I’ve never tried Scrivener, I have nothing bad to say about it and I’m sure it’s a great tool. But I’m worried for future generations of writers. Yes, I worry about things that don’t matter, too. But after this, I’m going to set aside my concerns and write a whole bunch of words because it is my job. I love online communities, but sometimes, they can take away from the actual writing process, and I don’t know how to feel about that.

Meg is the creator of Novelty Revisions, dedicated to helping writers put their ideas into words. She is a freelance writer and an eight-time NaNoWriMo winner with work published in Teen Ink, Success Story, Lifehack and USA TODAY College. Follow Meg on Twitter.

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6 thoughts on “The Question New Writers Ask That Bothers Me the Most

  1. I completely agree. The same is true of writing screenplays (although I suppose in that instance it can help with formatting if you have the right tools). I once gave a lecture where someone asked what software I use to plan my stories. When I told them that I use a notebook and pen, and go out for long walks with them in my pocket there was practically an uproar.

    Even when I told them that I did this because I couldn’t guarantee that inspiration would just happen to strike when I was sat in front of a computer, they still didn’t quite seem to believe me.

    It’s a funny old world…

    1. Writing with something other than a keyboard? MADNESS!! (I still journal the old-fashioned way, for me it helps organize thoughts.) I write in notebooks whenever I’m feeling stuck, it literally always helps.

  2. I have been writing on and off for decades, yes, decades. Since I was 8, with my first short story in 2nd or 3rd grade, I fell in love with the idea of creating a story that others could read and re-read and share. This excited me. I wrote stories, poems and songs all through my stint in the Army, then I wrote here and there for my own enjoyment. (Which, it really always has been)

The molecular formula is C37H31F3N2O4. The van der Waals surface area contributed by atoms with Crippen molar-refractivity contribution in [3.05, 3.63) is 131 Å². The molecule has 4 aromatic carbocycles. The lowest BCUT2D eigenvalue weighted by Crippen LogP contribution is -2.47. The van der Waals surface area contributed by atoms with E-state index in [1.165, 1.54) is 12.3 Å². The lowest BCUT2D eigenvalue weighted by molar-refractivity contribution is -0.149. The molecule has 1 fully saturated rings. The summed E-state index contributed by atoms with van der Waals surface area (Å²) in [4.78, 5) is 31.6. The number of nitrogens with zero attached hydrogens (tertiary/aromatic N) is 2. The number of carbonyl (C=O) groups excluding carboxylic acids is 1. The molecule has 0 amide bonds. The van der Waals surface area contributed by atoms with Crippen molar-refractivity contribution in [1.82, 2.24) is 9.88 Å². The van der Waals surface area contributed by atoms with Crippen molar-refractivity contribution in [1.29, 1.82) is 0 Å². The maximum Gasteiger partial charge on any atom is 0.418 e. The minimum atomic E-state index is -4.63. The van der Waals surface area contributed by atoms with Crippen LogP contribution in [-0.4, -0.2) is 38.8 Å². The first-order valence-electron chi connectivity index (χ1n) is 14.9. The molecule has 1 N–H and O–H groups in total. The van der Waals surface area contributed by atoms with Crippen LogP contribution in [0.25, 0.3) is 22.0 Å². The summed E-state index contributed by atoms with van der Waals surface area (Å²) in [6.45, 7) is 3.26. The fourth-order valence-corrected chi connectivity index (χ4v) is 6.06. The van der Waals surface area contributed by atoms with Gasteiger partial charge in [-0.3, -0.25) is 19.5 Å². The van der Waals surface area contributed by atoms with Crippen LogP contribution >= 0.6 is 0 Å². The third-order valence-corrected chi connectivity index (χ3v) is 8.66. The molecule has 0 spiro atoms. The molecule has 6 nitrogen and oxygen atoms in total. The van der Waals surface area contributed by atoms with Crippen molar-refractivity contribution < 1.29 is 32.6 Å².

36 – 37 years later, I have decided to put my talent for storytelling into a larger work, a novel, or series of them, if it works out.
    Guess what? I wrote in notebooks, filling spiral notebooks with notes, stories, ideas, songs, poetry and the occasional try at artwork. I didn’t start using a computer until 1995 and then only to draw architectural drawings. It wasn’t until 2000 that I had a personal computer that I could write on.
    I use Microsoft Word, because it is there to use. I can type faster than I can hand write, but, I still have an idea journal, (Thanks for the idea, Meg) I wish I knew where most of my old writings had gone to, but, sadly, I don’t. It would be fun to look back.
    I think Scrivener and templates and such, have their place, but, writers, especially new ones, should know and love the feel of a pen and paper, (or pencil) and learn to use the processor as it was intended, to process words, to have a place, on your computer, to hold your thoughts.

    1. I too started writing in notebooks – it was my preference most of the way through high school, actually, though I learned how to use Word in elementary school. I think it helps in the fact that you are not as worried about spelling/grammar or page breaks, and might be able to focus more on the story itself. I definitely recommend it for newbies. It’s all based on preference though, you can also use a plain text-type app that doesn’t spell check or format and it’s basically the same idea I suppose.


  3. I agree. Since the evolution of the ‘cloud’ and the need access my stuff over several devices, I now use Evernote for everything. Everything. So, naturally, when I started to write fiction I continued to use Evernote. My writing is backed up on two devices as well as online, and I have separate sub folders for character sketches, research, outlines etc. It suits me fine, and it’s free :D